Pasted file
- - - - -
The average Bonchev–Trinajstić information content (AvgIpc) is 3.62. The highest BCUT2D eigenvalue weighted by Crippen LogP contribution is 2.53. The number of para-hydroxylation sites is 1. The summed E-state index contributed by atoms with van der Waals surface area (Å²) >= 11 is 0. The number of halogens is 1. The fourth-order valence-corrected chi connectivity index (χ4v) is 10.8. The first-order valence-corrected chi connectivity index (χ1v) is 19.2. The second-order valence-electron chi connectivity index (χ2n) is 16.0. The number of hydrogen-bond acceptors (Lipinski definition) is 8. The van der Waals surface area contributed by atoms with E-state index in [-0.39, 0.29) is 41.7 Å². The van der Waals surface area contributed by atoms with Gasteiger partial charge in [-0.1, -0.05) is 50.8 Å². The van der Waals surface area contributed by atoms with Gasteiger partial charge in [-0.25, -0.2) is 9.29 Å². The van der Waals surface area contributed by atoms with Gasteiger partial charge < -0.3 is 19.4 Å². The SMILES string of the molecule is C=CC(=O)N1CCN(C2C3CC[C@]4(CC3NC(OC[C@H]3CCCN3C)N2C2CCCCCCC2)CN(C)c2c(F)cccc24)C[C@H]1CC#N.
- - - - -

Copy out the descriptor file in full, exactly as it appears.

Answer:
The average Bonchev–Trinajstić information content (AvgIpc) is 3.62. The highest BCUT2D eigenvalue weighted by Crippen LogP contribution is 2.53. The number of para-hydroxylation sites is 1. The summed E-state index contributed by atoms with van der Waals surface area (Å²) >= 11 is 0. The number of halogens is 1. The fourth-order valence-corrected chi connectivity index (χ4v) is 10.8. The first-order valence-corrected chi connectivity index (χ1v) is 19.2. The second-order valence-electron chi connectivity index (χ2n) is 16.0. The number of hydrogen-bond acceptors (Lipinski definition) is 8. The van der Waals surface area contributed by atoms with E-state index in [-0.39, 0.29) is 41.7 Å². The van der Waals surface area contributed by atoms with Gasteiger partial charge in [-0.1, -0.05) is 50.8 Å². The van der Waals surface area contributed by atoms with Gasteiger partial charge in [-0.25, -0.2) is 9.29 Å². The van der Waals surface area contributed by atoms with Gasteiger partial charge < -0.3 is 19.4 Å². The SMILES string of the molecule is C=CC(=O)N1CCN(C2C3CC[C@]4(CC3NC(OC[C@H]3CCCN3C)N2C2CCCCCCC2)CN(C)c2c(F)cccc24)C[C@H]1CC#N.